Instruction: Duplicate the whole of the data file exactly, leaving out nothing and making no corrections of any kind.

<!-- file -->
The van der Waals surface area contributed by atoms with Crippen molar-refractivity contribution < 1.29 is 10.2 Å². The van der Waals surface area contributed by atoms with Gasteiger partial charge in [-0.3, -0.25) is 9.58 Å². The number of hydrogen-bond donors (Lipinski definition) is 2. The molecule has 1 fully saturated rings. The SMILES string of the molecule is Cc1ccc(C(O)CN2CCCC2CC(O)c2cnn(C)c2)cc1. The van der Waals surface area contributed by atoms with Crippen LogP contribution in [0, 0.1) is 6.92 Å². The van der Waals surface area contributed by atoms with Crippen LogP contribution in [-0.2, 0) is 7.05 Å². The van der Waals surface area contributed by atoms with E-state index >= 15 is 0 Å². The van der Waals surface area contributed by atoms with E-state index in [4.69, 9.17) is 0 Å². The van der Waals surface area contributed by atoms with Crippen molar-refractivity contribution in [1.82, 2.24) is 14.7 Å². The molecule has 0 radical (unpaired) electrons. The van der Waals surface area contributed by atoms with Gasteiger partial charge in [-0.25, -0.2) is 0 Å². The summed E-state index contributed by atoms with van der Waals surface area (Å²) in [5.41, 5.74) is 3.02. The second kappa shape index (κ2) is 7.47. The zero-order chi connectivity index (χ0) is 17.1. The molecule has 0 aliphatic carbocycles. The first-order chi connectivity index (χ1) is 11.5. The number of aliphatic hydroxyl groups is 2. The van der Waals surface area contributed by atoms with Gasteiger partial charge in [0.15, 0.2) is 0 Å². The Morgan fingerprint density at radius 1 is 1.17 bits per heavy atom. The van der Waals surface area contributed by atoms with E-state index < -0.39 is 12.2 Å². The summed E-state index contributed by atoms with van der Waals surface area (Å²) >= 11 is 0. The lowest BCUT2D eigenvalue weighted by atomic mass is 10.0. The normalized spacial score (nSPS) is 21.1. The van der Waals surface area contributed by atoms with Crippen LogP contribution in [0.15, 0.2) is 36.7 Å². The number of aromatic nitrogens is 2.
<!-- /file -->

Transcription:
The van der Waals surface area contributed by atoms with Crippen molar-refractivity contribution < 1.29 is 10.2 Å². The van der Waals surface area contributed by atoms with Gasteiger partial charge in [-0.3, -0.25) is 9.58 Å². The number of hydrogen-bond donors (Lipinski definition) is 2. The molecule has 1 fully saturated rings. The SMILES string of the molecule is Cc1ccc(C(O)CN2CCCC2CC(O)c2cnn(C)c2)cc1. The van der Waals surface area contributed by atoms with Crippen LogP contribution in [0, 0.1) is 6.92 Å². The van der Waals surface area contributed by atoms with Crippen LogP contribution in [-0.2, 0) is 7.05 Å². The van der Waals surface area contributed by atoms with E-state index >= 15 is 0 Å². The van der Waals surface area contributed by atoms with E-state index in [4.69, 9.17) is 0 Å². The van der Waals surface area contributed by atoms with Crippen molar-refractivity contribution in [1.82, 2.24) is 14.7 Å². The molecule has 0 radical (unpaired) electrons. The van der Waals surface area contributed by atoms with Gasteiger partial charge in [-0.25, -0.2) is 0 Å². The summed E-state index contributed by atoms with van der Waals surface area (Å²) in [5.41, 5.74) is 3.02. The second kappa shape index (κ2) is 7.47. The zero-order chi connectivity index (χ0) is 17.1. The molecule has 0 aliphatic carbocycles. The first-order chi connectivity index (χ1) is 11.5. The number of aliphatic hydroxyl groups is 2. The van der Waals surface area contributed by atoms with Gasteiger partial charge in [0.15, 0.2) is 0 Å². The Morgan fingerprint density at radius 1 is 1.17 bits per heavy atom. The van der Waals surface area contributed by atoms with E-state index < -0.39 is 12.2 Å². The summed E-state index contributed by atoms with van der Waals surface area (Å²) >= 11 is 0. The lowest BCUT2D eigenvalue weighted by atomic mass is 10.0. The normalized spacial score (nSPS) is 21.1. The van der Waals surface area contributed by atoms with Crippen LogP contribution in [0.15, 0.2) is 36.7 Å². The number of aromatic nitrogens is 2.